- After the deal was announced, Gref said it “will set a new standard in Russia for quality media content”. Sources who spoke with The Bell said that among Rambler’s assets, Sberbank was most interested in Russia’s second largest online cinema, Okko. Just like the U.S., television channels, social networks and mobile operators are all investing in online content. Russia’s largest mobile operator, MTS, is currently battling Russia’s sovereign investment fund, RDIF, to buy Okko’s primary competitor, ivi.ru.
- But the deal has another angle: together with Rambler, Sberbank acquires two of the four most popular online media publications in Russia — Lenta.ru and Gazeta.ru. Each of these platforms has a daily audience of more than two million viewers. Until 2014, both publications had independent editorial boards, but after Crimea was annexed by Russia, the Kremlin took control over both platforms. Media manager Aleksei Goreslavsky, who was responsible for Rambler’s takeover of these outlets, went to work for the Presidential Administration in 2017.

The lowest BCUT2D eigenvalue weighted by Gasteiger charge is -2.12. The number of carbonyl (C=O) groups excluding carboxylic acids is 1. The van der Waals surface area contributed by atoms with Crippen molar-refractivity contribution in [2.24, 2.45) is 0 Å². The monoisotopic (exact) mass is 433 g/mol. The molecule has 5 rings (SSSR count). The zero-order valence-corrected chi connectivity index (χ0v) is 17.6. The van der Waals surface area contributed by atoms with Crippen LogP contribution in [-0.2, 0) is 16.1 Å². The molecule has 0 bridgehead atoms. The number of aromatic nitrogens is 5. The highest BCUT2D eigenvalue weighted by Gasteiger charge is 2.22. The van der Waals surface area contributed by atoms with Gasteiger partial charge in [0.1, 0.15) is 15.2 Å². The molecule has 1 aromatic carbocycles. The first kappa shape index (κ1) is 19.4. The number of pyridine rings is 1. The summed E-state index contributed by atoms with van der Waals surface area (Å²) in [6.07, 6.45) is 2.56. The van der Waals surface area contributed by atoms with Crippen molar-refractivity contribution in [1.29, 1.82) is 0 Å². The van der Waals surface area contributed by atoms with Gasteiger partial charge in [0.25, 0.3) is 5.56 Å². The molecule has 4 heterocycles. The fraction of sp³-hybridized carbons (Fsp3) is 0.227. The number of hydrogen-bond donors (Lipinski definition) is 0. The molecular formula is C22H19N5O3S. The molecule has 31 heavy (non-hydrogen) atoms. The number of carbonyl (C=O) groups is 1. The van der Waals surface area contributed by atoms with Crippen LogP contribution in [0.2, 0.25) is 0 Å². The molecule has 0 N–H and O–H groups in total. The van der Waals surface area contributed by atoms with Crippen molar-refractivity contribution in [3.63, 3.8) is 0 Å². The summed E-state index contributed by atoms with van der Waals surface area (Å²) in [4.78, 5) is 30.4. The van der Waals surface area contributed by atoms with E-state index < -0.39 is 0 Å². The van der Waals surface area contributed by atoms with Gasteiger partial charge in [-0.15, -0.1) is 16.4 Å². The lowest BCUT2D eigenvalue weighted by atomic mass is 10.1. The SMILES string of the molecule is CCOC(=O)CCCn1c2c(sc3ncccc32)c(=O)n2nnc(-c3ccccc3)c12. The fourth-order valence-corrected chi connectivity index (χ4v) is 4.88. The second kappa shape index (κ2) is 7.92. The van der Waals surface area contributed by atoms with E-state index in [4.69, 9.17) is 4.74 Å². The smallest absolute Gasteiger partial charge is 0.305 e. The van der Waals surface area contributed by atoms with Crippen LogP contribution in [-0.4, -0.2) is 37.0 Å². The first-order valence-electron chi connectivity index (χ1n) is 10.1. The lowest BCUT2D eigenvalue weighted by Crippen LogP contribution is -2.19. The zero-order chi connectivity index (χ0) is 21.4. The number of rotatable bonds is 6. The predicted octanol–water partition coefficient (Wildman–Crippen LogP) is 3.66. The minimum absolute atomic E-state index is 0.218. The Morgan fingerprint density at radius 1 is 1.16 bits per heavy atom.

Why the world should care
Politically important assets with unclear profitability and a state-owned buyer might be the hallmark of deals in Russia’s internet market in 2019. The only sweet spot is the potential for entertainment content, which should be a profitable endeavor in Russia in coming years.
Personal data is up for sale on Russia’s blackmarket — and it’s cheap
While the U.S. prepares to fine Facebook $5 billion for the irresponsible treatment of personal data, Russia has totally different problems. As a BBC article revealed, data on individuals, including information on their physical movements, can be bought for $200 — and to do so you don’t need to be a hacker, or have connections to the security services.